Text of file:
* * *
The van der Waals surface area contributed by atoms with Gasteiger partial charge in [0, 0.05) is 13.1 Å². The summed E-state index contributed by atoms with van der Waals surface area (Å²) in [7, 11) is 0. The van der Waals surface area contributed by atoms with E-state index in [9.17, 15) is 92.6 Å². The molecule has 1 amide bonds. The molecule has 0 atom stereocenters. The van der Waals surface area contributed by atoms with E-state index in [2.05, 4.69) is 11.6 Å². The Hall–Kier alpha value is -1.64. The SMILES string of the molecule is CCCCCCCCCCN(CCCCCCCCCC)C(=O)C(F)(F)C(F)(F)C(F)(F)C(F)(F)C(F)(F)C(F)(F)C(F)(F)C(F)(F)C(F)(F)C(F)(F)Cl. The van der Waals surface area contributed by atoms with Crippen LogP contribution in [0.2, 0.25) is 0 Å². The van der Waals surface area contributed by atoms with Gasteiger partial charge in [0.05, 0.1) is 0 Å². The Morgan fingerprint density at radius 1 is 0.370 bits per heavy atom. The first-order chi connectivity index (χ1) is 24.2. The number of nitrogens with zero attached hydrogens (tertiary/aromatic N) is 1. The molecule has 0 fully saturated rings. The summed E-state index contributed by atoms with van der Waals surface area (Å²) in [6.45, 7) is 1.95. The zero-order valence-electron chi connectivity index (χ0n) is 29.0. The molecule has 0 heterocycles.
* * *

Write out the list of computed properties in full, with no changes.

The van der Waals surface area contributed by atoms with Gasteiger partial charge in [0, 0.05) is 13.1 Å². The summed E-state index contributed by atoms with van der Waals surface area (Å²) in [7, 11) is 0. The van der Waals surface area contributed by atoms with E-state index in [9.17, 15) is 92.6 Å². The molecule has 1 amide bonds. The molecule has 0 atom stereocenters. The van der Waals surface area contributed by atoms with E-state index in [2.05, 4.69) is 11.6 Å². The Hall–Kier alpha value is -1.64. The SMILES string of the molecule is CCCCCCCCCCN(CCCCCCCCCC)C(=O)C(F)(F)C(F)(F)C(F)(F)C(F)(F)C(F)(F)C(F)(F)C(F)(F)C(F)(F)C(F)(F)C(F)(F)Cl. The van der Waals surface area contributed by atoms with Crippen LogP contribution in [0.2, 0.25) is 0 Å². The van der Waals surface area contributed by atoms with Gasteiger partial charge in [0.05, 0.1) is 0 Å². The Morgan fingerprint density at radius 1 is 0.370 bits per heavy atom. The first-order chi connectivity index (χ1) is 24.2. The number of nitrogens with zero attached hydrogens (tertiary/aromatic N) is 1. The molecule has 0 fully saturated rings. The summed E-state index contributed by atoms with van der Waals surface area (Å²) in [6.45, 7) is 1.95. The zero-order valence-electron chi connectivity index (χ0n) is 29.0. The molecule has 0 heterocycles.